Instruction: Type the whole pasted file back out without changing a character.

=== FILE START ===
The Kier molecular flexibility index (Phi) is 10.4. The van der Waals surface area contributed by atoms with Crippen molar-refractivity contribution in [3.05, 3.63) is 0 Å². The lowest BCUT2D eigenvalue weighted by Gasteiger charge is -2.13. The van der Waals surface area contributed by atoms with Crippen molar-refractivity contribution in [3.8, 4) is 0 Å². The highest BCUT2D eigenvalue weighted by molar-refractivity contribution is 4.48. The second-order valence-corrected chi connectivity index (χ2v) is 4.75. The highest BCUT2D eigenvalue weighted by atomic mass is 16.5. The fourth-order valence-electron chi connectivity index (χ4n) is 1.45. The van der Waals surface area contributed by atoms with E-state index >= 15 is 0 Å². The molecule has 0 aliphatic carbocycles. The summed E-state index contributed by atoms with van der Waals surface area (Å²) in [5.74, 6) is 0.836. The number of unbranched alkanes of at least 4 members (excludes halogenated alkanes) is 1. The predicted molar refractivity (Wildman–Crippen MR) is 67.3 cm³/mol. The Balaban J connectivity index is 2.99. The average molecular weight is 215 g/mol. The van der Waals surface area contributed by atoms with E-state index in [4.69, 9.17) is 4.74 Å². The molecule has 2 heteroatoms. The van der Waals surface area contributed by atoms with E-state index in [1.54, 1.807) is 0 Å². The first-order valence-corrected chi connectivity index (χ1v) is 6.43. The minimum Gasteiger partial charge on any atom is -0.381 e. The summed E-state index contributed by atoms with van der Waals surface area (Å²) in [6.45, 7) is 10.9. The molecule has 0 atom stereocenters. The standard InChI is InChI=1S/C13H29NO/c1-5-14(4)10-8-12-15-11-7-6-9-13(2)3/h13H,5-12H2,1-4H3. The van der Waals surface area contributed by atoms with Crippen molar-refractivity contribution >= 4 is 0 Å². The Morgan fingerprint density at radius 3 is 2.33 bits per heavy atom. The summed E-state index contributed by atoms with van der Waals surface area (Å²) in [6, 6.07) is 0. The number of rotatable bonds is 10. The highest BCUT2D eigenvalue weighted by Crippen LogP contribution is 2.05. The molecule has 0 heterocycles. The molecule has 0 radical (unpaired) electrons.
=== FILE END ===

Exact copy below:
The Kier molecular flexibility index (Phi) is 10.4. The van der Waals surface area contributed by atoms with Crippen molar-refractivity contribution in [3.05, 3.63) is 0 Å². The lowest BCUT2D eigenvalue weighted by Gasteiger charge is -2.13. The van der Waals surface area contributed by atoms with Crippen molar-refractivity contribution in [3.8, 4) is 0 Å². The highest BCUT2D eigenvalue weighted by molar-refractivity contribution is 4.48. The second-order valence-corrected chi connectivity index (χ2v) is 4.75. The highest BCUT2D eigenvalue weighted by atomic mass is 16.5. The fourth-order valence-electron chi connectivity index (χ4n) is 1.45. The van der Waals surface area contributed by atoms with E-state index >= 15 is 0 Å². The molecule has 0 aliphatic carbocycles. The summed E-state index contributed by atoms with van der Waals surface area (Å²) in [5.74, 6) is 0.836. The number of unbranched alkanes of at least 4 members (excludes halogenated alkanes) is 1. The predicted molar refractivity (Wildman–Crippen MR) is 67.3 cm³/mol. The Balaban J connectivity index is 2.99. The average molecular weight is 215 g/mol. The van der Waals surface area contributed by atoms with E-state index in [4.69, 9.17) is 4.74 Å². The molecule has 2 heteroatoms. The van der Waals surface area contributed by atoms with E-state index in [1.54, 1.807) is 0 Å². The first-order valence-corrected chi connectivity index (χ1v) is 6.43. The minimum Gasteiger partial charge on any atom is -0.381 e. The summed E-state index contributed by atoms with van der Waals surface area (Å²) in [6.45, 7) is 10.9. The molecule has 0 atom stereocenters. The standard InChI is InChI=1S/C13H29NO/c1-5-14(4)10-8-12-15-11-7-6-9-13(2)3/h13H,5-12H2,1-4H3. The van der Waals surface area contributed by atoms with Crippen molar-refractivity contribution >= 4 is 0 Å². The Morgan fingerprint density at radius 3 is 2.33 bits per heavy atom. The summed E-state index contributed by atoms with van der Waals surface area (Å²) in [6, 6.07) is 0. The number of rotatable bonds is 10. The highest BCUT2D eigenvalue weighted by Crippen LogP contribution is 2.05. The molecule has 0 heterocycles. The molecule has 0 radical (unpaired) electrons.